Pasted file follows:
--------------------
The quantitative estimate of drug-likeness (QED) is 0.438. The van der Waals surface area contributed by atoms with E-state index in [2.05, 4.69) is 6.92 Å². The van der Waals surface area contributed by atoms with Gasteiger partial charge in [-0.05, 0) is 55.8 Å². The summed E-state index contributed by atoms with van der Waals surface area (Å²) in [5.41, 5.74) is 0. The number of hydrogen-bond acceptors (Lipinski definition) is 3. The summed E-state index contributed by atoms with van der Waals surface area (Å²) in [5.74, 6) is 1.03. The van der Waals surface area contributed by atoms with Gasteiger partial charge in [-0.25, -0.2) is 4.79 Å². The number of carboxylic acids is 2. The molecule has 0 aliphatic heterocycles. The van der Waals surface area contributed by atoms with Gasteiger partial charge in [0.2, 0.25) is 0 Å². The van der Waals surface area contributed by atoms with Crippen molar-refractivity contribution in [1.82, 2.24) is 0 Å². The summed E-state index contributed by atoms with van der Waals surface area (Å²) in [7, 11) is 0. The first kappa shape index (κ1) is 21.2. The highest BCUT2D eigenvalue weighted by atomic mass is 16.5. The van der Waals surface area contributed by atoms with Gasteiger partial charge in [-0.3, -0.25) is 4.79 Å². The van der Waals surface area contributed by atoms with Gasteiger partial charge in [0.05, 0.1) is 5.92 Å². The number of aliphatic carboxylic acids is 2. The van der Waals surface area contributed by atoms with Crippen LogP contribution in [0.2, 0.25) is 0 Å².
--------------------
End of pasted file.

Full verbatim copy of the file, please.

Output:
The quantitative estimate of drug-likeness (QED) is 0.438. The van der Waals surface area contributed by atoms with E-state index in [2.05, 4.69) is 6.92 Å². The van der Waals surface area contributed by atoms with Gasteiger partial charge in [-0.05, 0) is 55.8 Å². The summed E-state index contributed by atoms with van der Waals surface area (Å²) in [5.41, 5.74) is 0. The number of hydrogen-bond acceptors (Lipinski definition) is 3. The summed E-state index contributed by atoms with van der Waals surface area (Å²) in [5.74, 6) is 1.03. The van der Waals surface area contributed by atoms with Gasteiger partial charge in [-0.25, -0.2) is 4.79 Å². The number of carboxylic acids is 2. The molecule has 0 aliphatic heterocycles. The van der Waals surface area contributed by atoms with Gasteiger partial charge in [0.2, 0.25) is 0 Å². The van der Waals surface area contributed by atoms with Crippen molar-refractivity contribution in [1.82, 2.24) is 0 Å². The summed E-state index contributed by atoms with van der Waals surface area (Å²) in [7, 11) is 0. The first kappa shape index (κ1) is 21.2. The highest BCUT2D eigenvalue weighted by atomic mass is 16.5. The van der Waals surface area contributed by atoms with Gasteiger partial charge in [-0.3, -0.25) is 4.79 Å². The van der Waals surface area contributed by atoms with Gasteiger partial charge in [0.05, 0.1) is 5.92 Å². The number of aliphatic carboxylic acids is 2. The van der Waals surface area contributed by atoms with Crippen LogP contribution in [0.2, 0.25) is 0 Å².